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Dallas Stars 2015-16 Player Grades: Cody Eakin

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The Stars asked a lot of Cody Eakin this season. How did he answer the bell?

Jerome Miron-USA TODAY Sports

Cody Eakin has played 289 games for the Dallas Stars. After being acquired from Washington in the Mike Ribeiro trade, his role in Dallas has grown modestly each year. Eakin went from being a "pit bull" to shouldering first line centerman duties during the Stars stretch run while Tyler Seguin was injured.

Most would argue that the hat Eakin was ask to wear during the last 2 months of season, was too big. Or the wrong color. Or just altogether the wrong style.

Cody Eakin had his most successful season as a professional hockey player last year (2014-15) when he scored 19 goals, had 21 assists, won 50.8 percent of his faceoffs, and played in 78 games. It's interesting because Eakin was playing a largely defensive role on the team that season (55.2% dZS), and still managed his most successful NHL season.

This year Eakin's output was a bit more troubling. His 35 points (16G 19A) and playing time were down from last season. But one more important thing happened this season, he actually broke over into a negative possession player. His on ice Corsi for percentage was 48.3. Even more acute, his CF% relative was -7.8 percent. The Fenwick stats tell the same story (FF% 47.7, FF% rel -9.0). Long story short, Eakin was the ice for more bad things than good things. On this iteration of the Dallas Stars, being negative in possession was hard to do.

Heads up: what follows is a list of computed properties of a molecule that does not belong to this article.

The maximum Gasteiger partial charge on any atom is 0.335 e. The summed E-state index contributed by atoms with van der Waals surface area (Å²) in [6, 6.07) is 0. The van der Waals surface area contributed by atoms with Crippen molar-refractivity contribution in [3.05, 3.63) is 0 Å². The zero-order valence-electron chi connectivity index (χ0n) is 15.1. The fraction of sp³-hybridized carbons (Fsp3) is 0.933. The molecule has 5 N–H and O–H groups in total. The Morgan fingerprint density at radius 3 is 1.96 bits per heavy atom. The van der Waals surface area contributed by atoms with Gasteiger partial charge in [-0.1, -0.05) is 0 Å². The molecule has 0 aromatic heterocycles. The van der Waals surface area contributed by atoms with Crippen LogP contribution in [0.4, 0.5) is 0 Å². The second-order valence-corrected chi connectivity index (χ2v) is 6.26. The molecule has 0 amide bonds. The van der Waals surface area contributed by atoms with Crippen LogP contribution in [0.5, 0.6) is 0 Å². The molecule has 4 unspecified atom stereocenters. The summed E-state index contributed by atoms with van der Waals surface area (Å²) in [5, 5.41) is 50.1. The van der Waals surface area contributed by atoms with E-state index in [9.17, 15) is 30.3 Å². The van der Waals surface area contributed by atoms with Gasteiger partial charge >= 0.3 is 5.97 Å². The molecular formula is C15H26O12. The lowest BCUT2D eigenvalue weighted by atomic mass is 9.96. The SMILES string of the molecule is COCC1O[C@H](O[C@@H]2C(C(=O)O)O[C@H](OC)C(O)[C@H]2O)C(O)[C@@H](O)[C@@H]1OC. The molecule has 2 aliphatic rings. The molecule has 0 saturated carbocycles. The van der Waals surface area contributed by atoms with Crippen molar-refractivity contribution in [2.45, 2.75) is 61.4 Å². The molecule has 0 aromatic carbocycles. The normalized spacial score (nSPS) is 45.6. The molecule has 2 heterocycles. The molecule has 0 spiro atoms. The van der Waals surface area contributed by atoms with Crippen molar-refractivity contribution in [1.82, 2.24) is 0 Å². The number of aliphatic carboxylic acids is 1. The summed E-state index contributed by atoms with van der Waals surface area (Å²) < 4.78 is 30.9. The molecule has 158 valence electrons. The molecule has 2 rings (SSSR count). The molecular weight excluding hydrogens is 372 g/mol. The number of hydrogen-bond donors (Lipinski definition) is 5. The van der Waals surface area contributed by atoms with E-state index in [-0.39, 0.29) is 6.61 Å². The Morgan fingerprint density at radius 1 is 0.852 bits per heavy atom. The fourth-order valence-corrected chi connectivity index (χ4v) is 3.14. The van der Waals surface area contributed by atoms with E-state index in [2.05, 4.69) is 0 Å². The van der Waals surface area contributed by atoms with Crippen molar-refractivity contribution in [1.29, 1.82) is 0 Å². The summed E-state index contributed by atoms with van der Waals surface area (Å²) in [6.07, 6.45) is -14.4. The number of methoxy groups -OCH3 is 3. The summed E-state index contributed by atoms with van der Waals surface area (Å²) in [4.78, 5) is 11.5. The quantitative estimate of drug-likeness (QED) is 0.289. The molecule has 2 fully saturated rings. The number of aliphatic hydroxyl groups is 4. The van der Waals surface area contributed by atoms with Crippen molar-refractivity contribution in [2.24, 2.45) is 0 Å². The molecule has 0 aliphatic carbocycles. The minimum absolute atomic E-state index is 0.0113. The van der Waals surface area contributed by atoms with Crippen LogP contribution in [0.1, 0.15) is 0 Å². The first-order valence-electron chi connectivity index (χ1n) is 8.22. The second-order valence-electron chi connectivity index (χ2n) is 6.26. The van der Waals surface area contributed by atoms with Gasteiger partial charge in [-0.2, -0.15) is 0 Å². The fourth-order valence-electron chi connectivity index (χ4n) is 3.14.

Furthermore, the relative stats say that his presence on the ice dragged down his teammates ability to possess the puck.

It's hard to argue with the supposition that Eakin was in over his head. That much seems clear. Then why did the coaching staff continue to play him between Benn and Sharp in the playoffs? I believe the answer is very simple.

When Tyler Seguin went down, it was right about the time that Radek Faksa began dominating with Antoine Roussel and Ales Hemsky. The only center position that was open was the first line. Lindy Ruff had a decision to make: did he move Radek Faksa up between Benn and Sharp and let Eakin anchor Roussel and Hemsky? Or would he leave Faksa where he was and let Eakin skate with the big boys?

There is little doubt that Faksa between Benn and Sharp would be been something of a wrecking crew. Faksa is a specimen. But the trouble for Lindy Ruff was that Eakin between Roussel and Hemsky might not have worked. He would then be stuck with a dominant first line and a leaky sieve of a checking line. Ruff played the numbers trusting that Benn and Sharp would be enough to keep first line dangerous (and positive in possession) with Eakin, and Faksa would continue to lead a good checking line.

Unfortunately there isn't an obvious place on the Stars roster for Eakin moving forward. Unless he moves to the wing or plays 9 minutes a night on the fourth line, where will he play next year? That is a different article of course, but it is hard not to wonder.

Overall you would have to describe Cody Eakin's 2015-16 campaign as rocky, to say the least. The 25-year old still has a lot to learn.

How would you grade Cody Eakin's 2015-16 season with the Dallas Stars? Vote below!